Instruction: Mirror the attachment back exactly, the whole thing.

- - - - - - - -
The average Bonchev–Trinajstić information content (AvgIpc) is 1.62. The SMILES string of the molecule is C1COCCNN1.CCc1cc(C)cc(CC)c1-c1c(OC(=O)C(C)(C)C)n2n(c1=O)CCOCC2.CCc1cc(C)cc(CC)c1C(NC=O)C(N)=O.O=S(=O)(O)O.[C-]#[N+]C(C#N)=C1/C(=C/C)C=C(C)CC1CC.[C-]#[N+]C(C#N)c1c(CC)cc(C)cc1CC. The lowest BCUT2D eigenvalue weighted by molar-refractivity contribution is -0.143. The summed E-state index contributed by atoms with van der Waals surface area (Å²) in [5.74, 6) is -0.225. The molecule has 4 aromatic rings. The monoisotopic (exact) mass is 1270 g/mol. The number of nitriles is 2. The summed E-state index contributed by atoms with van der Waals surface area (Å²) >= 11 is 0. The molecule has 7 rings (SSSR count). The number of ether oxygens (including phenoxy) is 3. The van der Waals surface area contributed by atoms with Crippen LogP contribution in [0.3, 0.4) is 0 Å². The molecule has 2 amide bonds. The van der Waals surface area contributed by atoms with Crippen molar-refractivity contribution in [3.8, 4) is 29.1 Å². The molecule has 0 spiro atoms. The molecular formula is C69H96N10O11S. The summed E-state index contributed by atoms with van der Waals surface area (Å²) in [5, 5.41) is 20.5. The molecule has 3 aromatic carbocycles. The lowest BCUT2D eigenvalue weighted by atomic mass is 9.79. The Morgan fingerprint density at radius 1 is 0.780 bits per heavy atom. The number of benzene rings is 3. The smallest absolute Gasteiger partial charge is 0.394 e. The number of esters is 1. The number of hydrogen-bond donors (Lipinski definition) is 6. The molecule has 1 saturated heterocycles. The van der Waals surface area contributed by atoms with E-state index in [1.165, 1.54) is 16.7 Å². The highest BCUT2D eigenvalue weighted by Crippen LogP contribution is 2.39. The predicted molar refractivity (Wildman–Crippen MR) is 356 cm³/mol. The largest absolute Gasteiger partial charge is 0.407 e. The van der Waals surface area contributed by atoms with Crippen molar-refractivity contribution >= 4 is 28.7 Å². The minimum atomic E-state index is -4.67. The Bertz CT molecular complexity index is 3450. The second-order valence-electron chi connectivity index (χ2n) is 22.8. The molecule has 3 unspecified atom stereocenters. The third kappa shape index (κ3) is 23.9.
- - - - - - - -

The average Bonchev–Trinajstić information content (AvgIpc) is 1.62. The SMILES string of the molecule is C1COCCNN1.CCc1cc(C)cc(CC)c1-c1c(OC(=O)C(C)(C)C)n2n(c1=O)CCOCC2.CCc1cc(C)cc(CC)c1C(NC=O)C(N)=O.O=S(=O)(O)O.[C-]#[N+]C(C#N)=C1/C(=C/C)C=C(C)CC1CC.[C-]#[N+]C(C#N)c1c(CC)cc(C)cc1CC. The lowest BCUT2D eigenvalue weighted by molar-refractivity contribution is -0.143. The summed E-state index contributed by atoms with van der Waals surface area (Å²) in [5.74, 6) is -0.225. The molecule has 4 aromatic rings. The monoisotopic (exact) mass is 1270 g/mol. The number of nitriles is 2. The summed E-state index contributed by atoms with van der Waals surface area (Å²) >= 11 is 0. The molecule has 7 rings (SSSR count). The number of ether oxygens (including phenoxy) is 3. The van der Waals surface area contributed by atoms with Crippen LogP contribution in [0.3, 0.4) is 0 Å². The molecule has 2 amide bonds. The van der Waals surface area contributed by atoms with Crippen molar-refractivity contribution in [3.8, 4) is 29.1 Å². The molecule has 0 spiro atoms. The molecular formula is C69H96N10O11S. The summed E-state index contributed by atoms with van der Waals surface area (Å²) in [5, 5.41) is 20.5. The molecule has 3 aromatic carbocycles. The lowest BCUT2D eigenvalue weighted by atomic mass is 9.79. The Morgan fingerprint density at radius 1 is 0.780 bits per heavy atom. The number of benzene rings is 3. The smallest absolute Gasteiger partial charge is 0.394 e. The number of esters is 1. The number of hydrogen-bond donors (Lipinski definition) is 6. The molecule has 1 saturated heterocycles. The van der Waals surface area contributed by atoms with E-state index in [1.165, 1.54) is 16.7 Å². The highest BCUT2D eigenvalue weighted by Crippen LogP contribution is 2.39. The predicted molar refractivity (Wildman–Crippen MR) is 356 cm³/mol. The largest absolute Gasteiger partial charge is 0.407 e. The van der Waals surface area contributed by atoms with Crippen molar-refractivity contribution >= 4 is 28.7 Å². The minimum atomic E-state index is -4.67. The Bertz CT molecular complexity index is 3450. The second-order valence-electron chi connectivity index (χ2n) is 22.8. The molecule has 3 unspecified atom stereocenters. The third kappa shape index (κ3) is 23.9.